Thirty minutes later we had landed at the airport and the buses were nowhere to be seen. Most of the passengers started sitting down in the shade of the entrance to the airport thinking about what this travel disaster meant for their holidays. Others stood imperiously, as if this would speed up the arrival of the buses. Everyone stared hopefully at the horizon; stirring any time they heard the noise of an engine, but I knew that no buses would be rescuing anyone in the near future from this travel disaster.
After five minutes of waiting the Scotsman asked if I wanted to share a cab with him into the city and figuring that it was a better idea than wasting an afternoon waiting for phantom buses readily agreed. Still I wasn’t going to go by myself and risk another travel disaster so I convinced the Norwegian to come along for the ride. Safety in numbers and all that…
The drive into Quito was a long one. The beaten up taxi with the shot suspension shook violently every time it went over a hole in the road. We made small talk about this and that to make the time go quicker, all the while taking in the view outside that looked a bit like the Scottish Highlands.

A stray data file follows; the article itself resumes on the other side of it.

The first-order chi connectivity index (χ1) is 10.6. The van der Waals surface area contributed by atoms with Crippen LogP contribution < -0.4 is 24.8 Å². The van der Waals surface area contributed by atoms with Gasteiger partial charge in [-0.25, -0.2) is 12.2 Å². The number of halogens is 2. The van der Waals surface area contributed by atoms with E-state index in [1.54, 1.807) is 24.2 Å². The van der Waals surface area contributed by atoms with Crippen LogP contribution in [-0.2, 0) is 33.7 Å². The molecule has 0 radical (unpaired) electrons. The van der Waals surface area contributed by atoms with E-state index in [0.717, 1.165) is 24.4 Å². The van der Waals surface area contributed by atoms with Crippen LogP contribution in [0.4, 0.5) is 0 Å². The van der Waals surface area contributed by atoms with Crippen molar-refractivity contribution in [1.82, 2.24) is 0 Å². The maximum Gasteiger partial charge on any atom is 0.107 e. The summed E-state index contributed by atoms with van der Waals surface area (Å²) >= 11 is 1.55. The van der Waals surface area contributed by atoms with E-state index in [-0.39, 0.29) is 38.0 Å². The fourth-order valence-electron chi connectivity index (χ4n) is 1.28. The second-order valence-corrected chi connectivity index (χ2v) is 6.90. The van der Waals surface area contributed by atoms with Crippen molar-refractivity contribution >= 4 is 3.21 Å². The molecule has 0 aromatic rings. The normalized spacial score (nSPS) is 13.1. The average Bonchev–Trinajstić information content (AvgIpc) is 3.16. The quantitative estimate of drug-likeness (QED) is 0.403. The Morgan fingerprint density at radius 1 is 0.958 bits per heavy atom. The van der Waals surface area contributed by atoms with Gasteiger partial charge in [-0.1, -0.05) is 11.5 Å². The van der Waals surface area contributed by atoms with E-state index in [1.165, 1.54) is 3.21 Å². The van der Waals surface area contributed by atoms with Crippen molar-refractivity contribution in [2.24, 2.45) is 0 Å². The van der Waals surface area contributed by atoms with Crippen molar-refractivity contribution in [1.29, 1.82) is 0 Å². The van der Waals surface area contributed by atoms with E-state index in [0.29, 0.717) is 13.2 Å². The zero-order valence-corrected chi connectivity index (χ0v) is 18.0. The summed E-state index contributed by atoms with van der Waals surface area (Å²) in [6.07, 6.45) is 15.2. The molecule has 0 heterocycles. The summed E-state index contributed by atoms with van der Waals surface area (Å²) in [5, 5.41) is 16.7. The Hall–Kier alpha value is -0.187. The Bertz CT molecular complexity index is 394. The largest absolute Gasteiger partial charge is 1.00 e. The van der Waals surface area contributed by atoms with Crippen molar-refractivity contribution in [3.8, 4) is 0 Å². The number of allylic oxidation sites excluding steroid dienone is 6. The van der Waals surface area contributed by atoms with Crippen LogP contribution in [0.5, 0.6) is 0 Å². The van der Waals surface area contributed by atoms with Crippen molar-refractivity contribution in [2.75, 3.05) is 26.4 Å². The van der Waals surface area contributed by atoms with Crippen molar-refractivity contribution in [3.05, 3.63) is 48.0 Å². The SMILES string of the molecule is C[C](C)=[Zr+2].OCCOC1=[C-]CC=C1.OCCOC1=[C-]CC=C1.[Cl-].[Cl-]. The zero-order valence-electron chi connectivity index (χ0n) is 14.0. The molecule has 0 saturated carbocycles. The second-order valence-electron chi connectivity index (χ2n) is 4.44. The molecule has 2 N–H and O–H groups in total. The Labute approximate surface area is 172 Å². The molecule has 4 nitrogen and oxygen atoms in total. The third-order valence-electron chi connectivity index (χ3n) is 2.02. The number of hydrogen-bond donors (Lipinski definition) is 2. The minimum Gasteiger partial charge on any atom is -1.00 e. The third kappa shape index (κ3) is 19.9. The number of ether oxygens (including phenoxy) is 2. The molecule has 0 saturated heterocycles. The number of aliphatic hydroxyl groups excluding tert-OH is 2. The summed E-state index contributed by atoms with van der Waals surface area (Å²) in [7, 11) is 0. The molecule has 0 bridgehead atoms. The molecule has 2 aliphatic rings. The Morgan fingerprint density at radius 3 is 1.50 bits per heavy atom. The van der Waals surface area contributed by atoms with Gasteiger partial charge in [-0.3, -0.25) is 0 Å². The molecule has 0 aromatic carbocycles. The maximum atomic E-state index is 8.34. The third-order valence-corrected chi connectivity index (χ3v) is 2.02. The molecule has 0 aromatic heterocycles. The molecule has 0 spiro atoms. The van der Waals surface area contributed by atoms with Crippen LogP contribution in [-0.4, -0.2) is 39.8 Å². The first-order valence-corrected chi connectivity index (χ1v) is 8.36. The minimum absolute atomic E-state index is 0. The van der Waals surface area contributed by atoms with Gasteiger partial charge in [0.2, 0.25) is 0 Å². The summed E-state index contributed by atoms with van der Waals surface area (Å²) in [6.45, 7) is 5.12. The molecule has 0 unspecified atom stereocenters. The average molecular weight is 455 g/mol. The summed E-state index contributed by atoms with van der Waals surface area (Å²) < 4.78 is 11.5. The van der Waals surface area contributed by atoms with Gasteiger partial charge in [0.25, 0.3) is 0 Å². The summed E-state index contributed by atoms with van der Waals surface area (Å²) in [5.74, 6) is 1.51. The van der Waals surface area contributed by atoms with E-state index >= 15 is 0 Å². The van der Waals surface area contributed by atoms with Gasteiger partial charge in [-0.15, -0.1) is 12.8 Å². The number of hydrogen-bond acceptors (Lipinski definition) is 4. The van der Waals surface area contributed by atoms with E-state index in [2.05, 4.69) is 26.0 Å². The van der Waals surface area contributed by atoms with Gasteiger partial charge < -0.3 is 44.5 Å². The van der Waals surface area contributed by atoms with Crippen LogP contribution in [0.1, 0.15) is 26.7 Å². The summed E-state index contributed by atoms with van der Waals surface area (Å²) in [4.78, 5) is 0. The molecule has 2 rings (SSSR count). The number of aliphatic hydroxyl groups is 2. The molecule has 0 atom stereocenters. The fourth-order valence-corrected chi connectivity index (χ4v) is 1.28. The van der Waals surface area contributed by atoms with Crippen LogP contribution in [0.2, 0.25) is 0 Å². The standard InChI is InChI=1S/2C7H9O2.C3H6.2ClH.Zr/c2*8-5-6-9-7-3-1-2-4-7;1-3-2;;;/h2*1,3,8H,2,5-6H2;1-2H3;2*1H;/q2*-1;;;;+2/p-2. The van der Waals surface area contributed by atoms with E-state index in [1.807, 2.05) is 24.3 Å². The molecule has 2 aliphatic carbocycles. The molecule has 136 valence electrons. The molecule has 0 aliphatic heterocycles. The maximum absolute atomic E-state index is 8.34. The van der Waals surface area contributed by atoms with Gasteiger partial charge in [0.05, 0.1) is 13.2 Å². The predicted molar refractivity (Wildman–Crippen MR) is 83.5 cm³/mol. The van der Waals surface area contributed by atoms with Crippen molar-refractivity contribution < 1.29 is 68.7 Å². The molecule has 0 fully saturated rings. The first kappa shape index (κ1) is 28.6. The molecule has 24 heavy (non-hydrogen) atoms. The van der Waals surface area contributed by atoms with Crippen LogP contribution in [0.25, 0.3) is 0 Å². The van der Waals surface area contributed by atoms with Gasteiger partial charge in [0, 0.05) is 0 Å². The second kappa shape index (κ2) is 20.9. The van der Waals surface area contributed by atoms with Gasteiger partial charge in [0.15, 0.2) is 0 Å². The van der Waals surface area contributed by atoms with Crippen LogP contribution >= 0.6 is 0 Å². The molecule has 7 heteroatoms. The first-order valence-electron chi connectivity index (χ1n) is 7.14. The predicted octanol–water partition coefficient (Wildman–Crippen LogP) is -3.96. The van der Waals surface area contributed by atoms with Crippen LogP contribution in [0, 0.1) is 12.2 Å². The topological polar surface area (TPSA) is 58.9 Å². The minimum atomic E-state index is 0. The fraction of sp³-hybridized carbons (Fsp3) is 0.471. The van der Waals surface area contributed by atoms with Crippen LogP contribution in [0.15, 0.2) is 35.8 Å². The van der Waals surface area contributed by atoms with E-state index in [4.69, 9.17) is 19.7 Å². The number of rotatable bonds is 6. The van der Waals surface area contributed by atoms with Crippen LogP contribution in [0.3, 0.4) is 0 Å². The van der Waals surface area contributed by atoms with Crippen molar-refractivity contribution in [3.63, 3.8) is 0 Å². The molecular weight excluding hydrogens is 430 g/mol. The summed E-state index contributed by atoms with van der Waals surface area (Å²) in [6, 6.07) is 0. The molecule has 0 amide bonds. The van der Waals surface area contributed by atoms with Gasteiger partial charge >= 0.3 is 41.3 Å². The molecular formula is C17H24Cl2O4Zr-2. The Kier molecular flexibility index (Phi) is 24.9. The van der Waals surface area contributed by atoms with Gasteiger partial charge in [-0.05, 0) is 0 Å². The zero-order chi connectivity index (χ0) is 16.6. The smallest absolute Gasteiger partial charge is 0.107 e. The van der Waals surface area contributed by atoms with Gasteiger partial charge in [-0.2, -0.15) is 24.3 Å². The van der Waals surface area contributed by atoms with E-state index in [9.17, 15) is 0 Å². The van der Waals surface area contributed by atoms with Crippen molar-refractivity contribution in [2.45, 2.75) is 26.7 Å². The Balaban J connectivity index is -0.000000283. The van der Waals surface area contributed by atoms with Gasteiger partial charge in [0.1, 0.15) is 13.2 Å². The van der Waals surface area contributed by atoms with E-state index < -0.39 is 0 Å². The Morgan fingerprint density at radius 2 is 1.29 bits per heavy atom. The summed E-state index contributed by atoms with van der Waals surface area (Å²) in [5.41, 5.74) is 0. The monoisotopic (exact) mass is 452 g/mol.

As we entered the outskirts to the city the Scotsman made it clear that he would be jumping ship long before we arrived at the airport. As he got out of the taxi I realised how bad my situation actually was; my insecurities worsened as we got closer to the airport. I didn’t have a clue what I would do once I arrived. I hadn’t ever thought passed this point. I was pretty much alone in a completely strange country with no idea how to speak the language. This situation was far from ideal and I honestly wasn’t prepared for this travel disaster.
The car stopped and with these thoughts running through my head I got out of the car. Just at that moment my dad walked past me. He had just rented a car and was about to go to the other airport to pick me up. Ten minutes later as we drove out of the parking lot he told me that the buses for the other passengers still hadn’t left Quito Airport. If I was five minutes later I would have missed my dad, it’s amazing what a role chance can play in you life, it helped me avert a travel disaster, that’s for sure.
Haha love the analogy of holding an Alcoholics Anonymous meeting during happy hour. I too almost got stuck in Mexico City last year when their local volcano, Po Po began to get a little sick in its stomach too.
Luckily for you and the city it was only a minor stomach bug and nothing too serious 😉
The trip must have been an hilarious one; at least it is from my point of view. Such disasters appear awful in real time but at the end of the journey they give you some of the best travel experiences of all. Well that’s why you wrote it here. Nice post!
It was quite an adventure and a good lesson for a life on the road.
Crazy story, but I enjoyed reading it. Glad everything worked out.